Classical review: Scottish Ensemble

The Scottish Ensemble worked hard in this invigorating performance. Picture: Tommy Ga-Ken Wan

The Scottish Ensemble worked hard in this invigorating performance. Picture: Tommy Ga-Ken Wan

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TUESDAY’S Edinburgh concert by the Scottish Ensemble focused undue attention on how important venue and ambience are to the success of a musical event, especially one such as this, which revolved around the crystalline luminescence of Mozart.

Scottish Ensemble & Alasdair Beatson

Queen’s Hall, Edinburgh

***

In what way was the semi-darkness in which this audience sat in gloomy anticipation meant to prepare us for the sudden sunburst of Mozart’s bright and cheery Divertimento in D?

The hall’s lugubrious colour scheme is miserable enough, but it’s something that needs to be countered by imaginative lighting or dressing up, not added to by casting a shadow of impending doom over the audience.

At least there was a glistening collection of music to cheer us, opening and closing with two heart-warming examples of Mozart: the youthful and virile Divertimento, which this string ensemble addressed with forthright charm and effervescence; and the mature, but no less flamboyant, Piano Concerto No 12 in A, K414, presented in a valid version for piano and strings, with Scots pianist Alasdair Beatson as soloist.

Beatson’s presence throughout the programme was mostly invigorating and enlightening.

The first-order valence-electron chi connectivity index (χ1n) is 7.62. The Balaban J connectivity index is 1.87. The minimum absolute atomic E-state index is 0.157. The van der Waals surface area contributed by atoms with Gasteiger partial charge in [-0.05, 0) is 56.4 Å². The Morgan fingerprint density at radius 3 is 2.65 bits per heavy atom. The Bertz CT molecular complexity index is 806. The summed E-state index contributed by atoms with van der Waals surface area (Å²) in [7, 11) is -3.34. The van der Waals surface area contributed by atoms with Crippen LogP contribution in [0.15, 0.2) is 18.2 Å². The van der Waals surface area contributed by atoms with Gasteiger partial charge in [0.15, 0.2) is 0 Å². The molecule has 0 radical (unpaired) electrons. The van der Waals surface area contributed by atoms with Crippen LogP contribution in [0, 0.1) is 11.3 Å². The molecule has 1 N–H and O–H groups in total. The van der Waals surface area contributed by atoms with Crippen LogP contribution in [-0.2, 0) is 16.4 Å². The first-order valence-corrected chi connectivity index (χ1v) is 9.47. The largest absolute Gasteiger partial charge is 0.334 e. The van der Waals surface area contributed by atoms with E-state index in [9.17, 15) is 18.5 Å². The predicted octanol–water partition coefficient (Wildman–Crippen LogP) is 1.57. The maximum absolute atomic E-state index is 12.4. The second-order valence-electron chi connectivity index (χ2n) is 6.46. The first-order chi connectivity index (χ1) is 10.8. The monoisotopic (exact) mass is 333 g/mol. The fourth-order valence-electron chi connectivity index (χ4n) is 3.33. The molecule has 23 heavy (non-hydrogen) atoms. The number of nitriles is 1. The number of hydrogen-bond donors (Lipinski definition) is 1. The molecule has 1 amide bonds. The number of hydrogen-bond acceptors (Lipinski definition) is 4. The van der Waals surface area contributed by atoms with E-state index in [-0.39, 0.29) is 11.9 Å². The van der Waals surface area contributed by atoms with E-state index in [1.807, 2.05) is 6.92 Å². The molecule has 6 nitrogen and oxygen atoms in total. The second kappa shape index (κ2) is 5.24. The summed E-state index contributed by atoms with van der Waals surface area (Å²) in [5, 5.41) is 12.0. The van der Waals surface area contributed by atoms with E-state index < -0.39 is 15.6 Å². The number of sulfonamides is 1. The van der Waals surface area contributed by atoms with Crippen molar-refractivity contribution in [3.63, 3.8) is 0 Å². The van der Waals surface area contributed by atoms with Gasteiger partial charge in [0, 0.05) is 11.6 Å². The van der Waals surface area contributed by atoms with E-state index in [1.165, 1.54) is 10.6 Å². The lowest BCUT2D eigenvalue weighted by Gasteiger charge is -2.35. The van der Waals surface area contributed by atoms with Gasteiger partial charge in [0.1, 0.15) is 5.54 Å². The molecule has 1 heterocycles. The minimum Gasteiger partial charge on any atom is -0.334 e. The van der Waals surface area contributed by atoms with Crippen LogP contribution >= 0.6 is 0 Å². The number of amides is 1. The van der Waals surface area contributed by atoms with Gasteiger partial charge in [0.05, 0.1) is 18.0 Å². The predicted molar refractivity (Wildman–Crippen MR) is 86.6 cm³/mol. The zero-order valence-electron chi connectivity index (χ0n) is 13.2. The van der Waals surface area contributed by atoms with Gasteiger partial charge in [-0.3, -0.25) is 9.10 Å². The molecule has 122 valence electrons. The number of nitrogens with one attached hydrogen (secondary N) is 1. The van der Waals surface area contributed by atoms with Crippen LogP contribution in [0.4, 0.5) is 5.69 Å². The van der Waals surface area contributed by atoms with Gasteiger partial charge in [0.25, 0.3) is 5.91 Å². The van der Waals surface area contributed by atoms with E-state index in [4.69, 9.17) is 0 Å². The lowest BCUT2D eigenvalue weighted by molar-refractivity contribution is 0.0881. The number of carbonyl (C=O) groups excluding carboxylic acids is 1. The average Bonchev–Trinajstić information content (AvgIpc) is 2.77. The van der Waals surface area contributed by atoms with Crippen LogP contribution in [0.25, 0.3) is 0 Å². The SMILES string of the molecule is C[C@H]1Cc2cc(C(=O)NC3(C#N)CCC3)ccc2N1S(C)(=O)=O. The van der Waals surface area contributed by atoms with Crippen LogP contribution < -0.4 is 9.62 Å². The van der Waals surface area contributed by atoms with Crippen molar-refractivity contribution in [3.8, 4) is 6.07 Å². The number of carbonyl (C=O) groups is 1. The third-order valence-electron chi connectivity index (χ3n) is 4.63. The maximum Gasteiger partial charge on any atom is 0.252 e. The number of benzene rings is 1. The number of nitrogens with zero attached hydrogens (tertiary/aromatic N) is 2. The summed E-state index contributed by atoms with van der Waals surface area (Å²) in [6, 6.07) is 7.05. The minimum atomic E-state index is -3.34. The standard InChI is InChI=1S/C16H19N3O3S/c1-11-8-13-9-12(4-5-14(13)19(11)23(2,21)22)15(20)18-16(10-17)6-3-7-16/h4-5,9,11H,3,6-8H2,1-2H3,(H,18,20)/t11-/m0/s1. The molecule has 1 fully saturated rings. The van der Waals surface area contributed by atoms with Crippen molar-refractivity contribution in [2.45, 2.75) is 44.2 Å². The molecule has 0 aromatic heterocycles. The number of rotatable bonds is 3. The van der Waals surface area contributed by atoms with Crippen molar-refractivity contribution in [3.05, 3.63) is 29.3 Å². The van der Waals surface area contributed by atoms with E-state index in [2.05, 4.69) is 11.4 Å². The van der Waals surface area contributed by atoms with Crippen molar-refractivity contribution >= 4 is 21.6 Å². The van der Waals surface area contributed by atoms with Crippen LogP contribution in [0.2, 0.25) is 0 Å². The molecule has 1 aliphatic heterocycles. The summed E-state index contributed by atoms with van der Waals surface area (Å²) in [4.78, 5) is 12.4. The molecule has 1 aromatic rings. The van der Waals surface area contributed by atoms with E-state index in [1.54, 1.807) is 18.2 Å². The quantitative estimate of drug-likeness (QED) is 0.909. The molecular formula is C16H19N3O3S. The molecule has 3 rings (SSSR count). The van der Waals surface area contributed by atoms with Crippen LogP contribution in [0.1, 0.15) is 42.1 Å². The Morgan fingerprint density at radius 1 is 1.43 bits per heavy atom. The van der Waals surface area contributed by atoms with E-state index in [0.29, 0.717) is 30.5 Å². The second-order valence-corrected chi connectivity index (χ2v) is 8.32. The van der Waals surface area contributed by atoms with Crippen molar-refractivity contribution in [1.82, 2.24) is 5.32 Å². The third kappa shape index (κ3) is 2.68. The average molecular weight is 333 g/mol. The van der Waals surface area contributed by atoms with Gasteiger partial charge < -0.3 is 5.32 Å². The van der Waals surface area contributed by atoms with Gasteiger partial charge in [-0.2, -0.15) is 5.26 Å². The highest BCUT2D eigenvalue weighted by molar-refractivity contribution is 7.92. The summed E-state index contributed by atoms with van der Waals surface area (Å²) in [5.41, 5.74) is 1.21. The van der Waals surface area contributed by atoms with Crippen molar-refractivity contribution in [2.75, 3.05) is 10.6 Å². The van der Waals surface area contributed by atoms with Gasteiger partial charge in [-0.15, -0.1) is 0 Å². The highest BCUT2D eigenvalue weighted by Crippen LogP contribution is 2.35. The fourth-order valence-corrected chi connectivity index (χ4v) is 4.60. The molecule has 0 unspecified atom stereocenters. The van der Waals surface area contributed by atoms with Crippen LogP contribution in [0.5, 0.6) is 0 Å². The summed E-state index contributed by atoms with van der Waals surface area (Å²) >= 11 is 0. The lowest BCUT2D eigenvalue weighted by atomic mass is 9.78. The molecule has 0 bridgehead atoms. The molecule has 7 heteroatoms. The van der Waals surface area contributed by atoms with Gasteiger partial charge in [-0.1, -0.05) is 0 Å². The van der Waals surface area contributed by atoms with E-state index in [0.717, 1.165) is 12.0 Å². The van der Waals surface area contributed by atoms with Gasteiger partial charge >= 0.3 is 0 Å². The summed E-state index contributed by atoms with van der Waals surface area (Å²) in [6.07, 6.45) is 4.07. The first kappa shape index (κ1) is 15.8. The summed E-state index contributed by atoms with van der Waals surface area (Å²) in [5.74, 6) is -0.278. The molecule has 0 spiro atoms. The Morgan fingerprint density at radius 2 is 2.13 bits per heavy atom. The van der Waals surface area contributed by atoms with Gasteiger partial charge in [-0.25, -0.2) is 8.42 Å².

He joined SE front man Jonathan Morton as fellow protagonist in Haydn’s little known Concerto for Violin and Piano No 6, a work that reflects more the spirit of the bygone Baroque than full-blown Classicism.

As such, the large grand piano had a weighty presence in the ensemble, preventing the music from truly taking off in the tuttis. But in tandem with Morton, and where lyrical flourishes took over, Beatson’s filigree passagework and ornamentation were charismatic and stylish.

His Mozart concerto was judicious and thoughtful, energetically supported by the strings and, besides one or two slips in concentration, boasted a central slow movement whose collective poeticism was whimsically offset by the sprightly outer movements.

Within the central Mozartian theme, Morton’s programme was punctuated by quirky tributes to the Classical period by the very distinctive voices of Arvo Pärt and Alfred Schnittke.

Pärt’s Mozart – Adagio for Violin, Cello and Piano, shrouds an original Mozart piano adagio within a ghostly halo of string writing typical of the Estonian composer’s trademark tintinnabuli style, sounding at times like a magical music box, and performed with beautifully defined sensitivity by Morton, Beatson and cellist Alison Lawrance.

In his mischievous Moz-Art à la Haydn, Schnittke weaves infinite Mozart references into a musical and theatrical parody – the musicians scuttling around like characters from a comic crowd scene – which produced, in this animated performance, laughs aplenty.

It was only the Queen’s Hall itself that needed cheering up.

Seen on 28.10.14

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